Then there’s the Enduro N3, which is the thinner alternative to the N7, and attempts to strike a balance between ruggedness and portability. Here, Acer gives the buyer a choice of 10th-gen Intel chips across the i3, i5, and i7 lines. The laptop is also configurable with up to 16GB of RAM (user-configurable to 32GB), and a choice of Intel UHD and Nvidia MX230 graphics.
The rugged computing sector has traditionally been dominated by two players: Panasonic and GETAC. It’ll be interesting to see if there’s room for an additional seat at the table.
Acer is also bringing a software tool dubbed the Acer Enduro Management Suite (AEMS) which promises to let admins remotely manage deployed rugged devices. According to the Enduro presser, AEMS can be used by the humble pimply-faced youth in tech to install software and updates, deactivate IO ports and webcams, and configure physical hotkeys.
Admittedly, you can do much of that with the built-in Group Policy tool in Windows, so it’s not clear where the advantage is here. We’ve asked Acer and will update this post when we hear back.
Move over, Apple. Acer’s here with… something.
The rest of Acer’s latest fare is decidedly consumer-oriented. The most interesting device on show is arguably Acer’s answer to the iPad Pro: the ConceptD 3 Ezel.
Aimed at artists and similar creatives, the Ezel puts the touchscreen display on a hinge located halfway down the rear of the lid, allowing you to adjust the device’s elevation and viewing angles in the same way you would using Apple’s latest Magic Keyboard case for the iPad Pro.
The name “Ezel” comes from the fact that a user can position the display like a traditional drawing easel. Get it? You can also flip it over completely and use it as a standard tablet – albeit a bulky one, with the ConceptD 3 Ezel coming in 14-inch and 15-inch flavours.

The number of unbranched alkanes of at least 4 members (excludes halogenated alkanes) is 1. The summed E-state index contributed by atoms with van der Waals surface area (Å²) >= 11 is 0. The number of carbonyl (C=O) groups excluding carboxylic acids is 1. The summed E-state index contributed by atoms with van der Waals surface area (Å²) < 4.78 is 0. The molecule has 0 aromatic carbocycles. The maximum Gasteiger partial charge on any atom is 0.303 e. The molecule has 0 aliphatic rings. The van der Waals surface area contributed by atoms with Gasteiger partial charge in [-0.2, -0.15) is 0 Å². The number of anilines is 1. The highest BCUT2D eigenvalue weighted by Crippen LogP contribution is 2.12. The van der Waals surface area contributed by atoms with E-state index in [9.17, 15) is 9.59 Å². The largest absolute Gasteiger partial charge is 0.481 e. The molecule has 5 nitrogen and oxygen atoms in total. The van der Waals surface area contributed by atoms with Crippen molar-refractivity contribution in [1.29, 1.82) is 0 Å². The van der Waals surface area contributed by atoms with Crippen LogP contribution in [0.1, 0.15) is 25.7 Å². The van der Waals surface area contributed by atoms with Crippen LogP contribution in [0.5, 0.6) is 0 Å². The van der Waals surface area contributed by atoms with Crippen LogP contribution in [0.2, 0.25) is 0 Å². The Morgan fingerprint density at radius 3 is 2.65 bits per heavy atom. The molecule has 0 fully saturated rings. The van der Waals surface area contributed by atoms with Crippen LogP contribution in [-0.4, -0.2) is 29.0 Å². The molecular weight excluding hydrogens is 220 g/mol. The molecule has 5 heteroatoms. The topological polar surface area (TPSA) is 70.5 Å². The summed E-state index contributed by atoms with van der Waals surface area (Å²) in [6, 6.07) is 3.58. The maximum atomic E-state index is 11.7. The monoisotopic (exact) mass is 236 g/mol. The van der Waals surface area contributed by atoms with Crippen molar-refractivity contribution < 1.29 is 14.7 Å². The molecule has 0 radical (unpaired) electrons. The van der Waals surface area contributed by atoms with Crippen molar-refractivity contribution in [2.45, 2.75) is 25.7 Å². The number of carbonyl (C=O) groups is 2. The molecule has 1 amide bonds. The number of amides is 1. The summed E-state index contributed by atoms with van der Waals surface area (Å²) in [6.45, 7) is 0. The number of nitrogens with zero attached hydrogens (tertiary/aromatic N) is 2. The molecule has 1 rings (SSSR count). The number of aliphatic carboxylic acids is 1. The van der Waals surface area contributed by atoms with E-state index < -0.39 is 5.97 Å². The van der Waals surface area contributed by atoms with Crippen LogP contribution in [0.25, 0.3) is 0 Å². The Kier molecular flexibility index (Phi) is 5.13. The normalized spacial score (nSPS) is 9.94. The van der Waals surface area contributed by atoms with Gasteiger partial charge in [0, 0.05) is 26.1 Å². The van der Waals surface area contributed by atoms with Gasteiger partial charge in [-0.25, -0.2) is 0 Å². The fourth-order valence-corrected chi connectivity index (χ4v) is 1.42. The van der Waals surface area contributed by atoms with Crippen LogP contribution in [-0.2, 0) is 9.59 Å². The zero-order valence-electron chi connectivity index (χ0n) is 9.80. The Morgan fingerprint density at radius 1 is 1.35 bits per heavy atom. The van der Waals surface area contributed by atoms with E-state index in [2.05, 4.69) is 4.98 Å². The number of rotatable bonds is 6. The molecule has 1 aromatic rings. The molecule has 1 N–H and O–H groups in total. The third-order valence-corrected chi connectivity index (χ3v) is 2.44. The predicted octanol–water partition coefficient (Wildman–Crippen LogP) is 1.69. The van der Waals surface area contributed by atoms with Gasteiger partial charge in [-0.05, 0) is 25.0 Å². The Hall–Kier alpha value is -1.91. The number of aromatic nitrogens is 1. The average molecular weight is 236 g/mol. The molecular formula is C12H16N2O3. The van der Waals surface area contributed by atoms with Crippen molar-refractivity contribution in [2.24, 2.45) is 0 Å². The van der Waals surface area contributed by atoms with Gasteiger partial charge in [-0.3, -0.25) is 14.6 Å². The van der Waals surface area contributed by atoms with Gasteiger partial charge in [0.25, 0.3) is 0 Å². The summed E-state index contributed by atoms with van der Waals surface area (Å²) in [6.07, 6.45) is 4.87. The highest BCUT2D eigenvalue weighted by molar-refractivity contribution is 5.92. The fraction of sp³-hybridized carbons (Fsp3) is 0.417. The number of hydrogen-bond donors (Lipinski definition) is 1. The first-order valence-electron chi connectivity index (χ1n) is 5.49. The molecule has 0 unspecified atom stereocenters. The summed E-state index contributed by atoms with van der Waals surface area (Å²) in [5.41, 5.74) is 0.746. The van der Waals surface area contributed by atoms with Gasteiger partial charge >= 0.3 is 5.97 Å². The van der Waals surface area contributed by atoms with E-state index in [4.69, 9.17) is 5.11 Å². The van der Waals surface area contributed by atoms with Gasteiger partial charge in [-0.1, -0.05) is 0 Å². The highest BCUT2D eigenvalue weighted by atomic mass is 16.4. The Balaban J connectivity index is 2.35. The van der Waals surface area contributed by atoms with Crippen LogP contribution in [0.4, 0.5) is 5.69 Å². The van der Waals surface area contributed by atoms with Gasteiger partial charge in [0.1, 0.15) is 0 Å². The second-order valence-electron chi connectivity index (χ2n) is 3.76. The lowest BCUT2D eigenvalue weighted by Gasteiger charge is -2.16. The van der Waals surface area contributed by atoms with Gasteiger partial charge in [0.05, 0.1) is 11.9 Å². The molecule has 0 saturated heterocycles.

Under the hood, punters can choose between 10th generation Intel Core i5 and i7 processors. There’s also room for 16GB of RAM, 2TB of NVMe PCIe storage, and a discrete graphics card, with Nvidia GTX 1650, GTX 1650T, and Nvidia Quadro T1000 options available.
It’s all fun and games until someone gets type-two diabetes
Acer also used the event to highlight a refresh of its Predator gaming laptops, with the usual specs bump, improved keyboards, and better thermal performance in the most heavyweight models.
Curiously, Acer also announced the launch of its first energy drink: The Predator Shot. A full list of ingredients is yet to be revealed, although Acer assured us that it’s packed with vitamin B and lutein, which is found in abundance in leafy greens like spinach.
This energy drink should be given to Acer's sales team across the channel: the company was the largest notebook vendor in Europe back in the noughties but lost ground to rivals and hasn't regained it since.
In 2020, Acer was the fifth biggest PC maker globally, according to stats from Gartner. It sold almost 14.7 million units compared to leader Lenovo, which shifted nearly 63 million. Meanwhile, the energy drink market was valued at $53bn in 2018 and is expected to reach $86bn by 2026.
Surely that can’t be a coincidence, right?